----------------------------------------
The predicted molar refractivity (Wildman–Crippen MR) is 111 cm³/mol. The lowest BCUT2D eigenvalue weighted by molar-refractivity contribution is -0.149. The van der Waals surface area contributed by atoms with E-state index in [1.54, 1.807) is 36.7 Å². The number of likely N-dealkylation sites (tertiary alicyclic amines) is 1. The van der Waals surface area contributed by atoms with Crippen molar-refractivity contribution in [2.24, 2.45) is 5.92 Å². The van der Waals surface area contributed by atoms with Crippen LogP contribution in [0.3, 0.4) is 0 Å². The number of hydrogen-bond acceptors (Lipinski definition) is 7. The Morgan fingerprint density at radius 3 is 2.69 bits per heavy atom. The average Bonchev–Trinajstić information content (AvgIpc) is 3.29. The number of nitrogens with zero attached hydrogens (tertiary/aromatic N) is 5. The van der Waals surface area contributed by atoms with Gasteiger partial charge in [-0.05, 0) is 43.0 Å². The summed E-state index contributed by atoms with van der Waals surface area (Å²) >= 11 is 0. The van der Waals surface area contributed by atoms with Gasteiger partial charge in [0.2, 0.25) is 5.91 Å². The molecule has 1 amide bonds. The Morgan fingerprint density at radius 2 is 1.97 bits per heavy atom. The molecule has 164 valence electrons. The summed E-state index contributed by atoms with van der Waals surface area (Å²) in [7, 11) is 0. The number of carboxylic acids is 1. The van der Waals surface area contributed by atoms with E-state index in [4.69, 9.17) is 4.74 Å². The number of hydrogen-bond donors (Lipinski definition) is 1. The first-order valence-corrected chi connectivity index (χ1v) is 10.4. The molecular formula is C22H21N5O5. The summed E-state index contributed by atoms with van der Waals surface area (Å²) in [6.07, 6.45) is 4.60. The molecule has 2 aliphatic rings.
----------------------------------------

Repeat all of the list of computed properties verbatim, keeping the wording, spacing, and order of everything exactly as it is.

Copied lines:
The predicted molar refractivity (Wildman–Crippen MR) is 111 cm³/mol. The lowest BCUT2D eigenvalue weighted by molar-refractivity contribution is -0.149. The van der Waals surface area contributed by atoms with E-state index in [1.54, 1.807) is 36.7 Å². The number of likely N-dealkylation sites (tertiary alicyclic amines) is 1. The van der Waals surface area contributed by atoms with Crippen molar-refractivity contribution in [2.24, 2.45) is 5.92 Å². The van der Waals surface area contributed by atoms with Crippen LogP contribution in [0.3, 0.4) is 0 Å². The number of hydrogen-bond acceptors (Lipinski definition) is 7. The Morgan fingerprint density at radius 3 is 2.69 bits per heavy atom. The average Bonchev–Trinajstić information content (AvgIpc) is 3.29. The number of nitrogens with zero attached hydrogens (tertiary/aromatic N) is 5. The van der Waals surface area contributed by atoms with Gasteiger partial charge in [-0.05, 0) is 43.0 Å². The summed E-state index contributed by atoms with van der Waals surface area (Å²) >= 11 is 0. The van der Waals surface area contributed by atoms with Gasteiger partial charge in [0.2, 0.25) is 5.91 Å². The molecule has 1 amide bonds. The Morgan fingerprint density at radius 2 is 1.97 bits per heavy atom. The molecule has 164 valence electrons. The summed E-state index contributed by atoms with van der Waals surface area (Å²) in [7, 11) is 0. The number of carboxylic acids is 1. The van der Waals surface area contributed by atoms with E-state index in [4.69, 9.17) is 4.74 Å². The number of hydrogen-bond donors (Lipinski definition) is 1. The first-order valence-corrected chi connectivity index (χ1v) is 10.4. The molecular formula is C22H21N5O5. The summed E-state index contributed by atoms with van der Waals surface area (Å²) in [6.07, 6.45) is 4.60. The molecule has 2 aliphatic rings.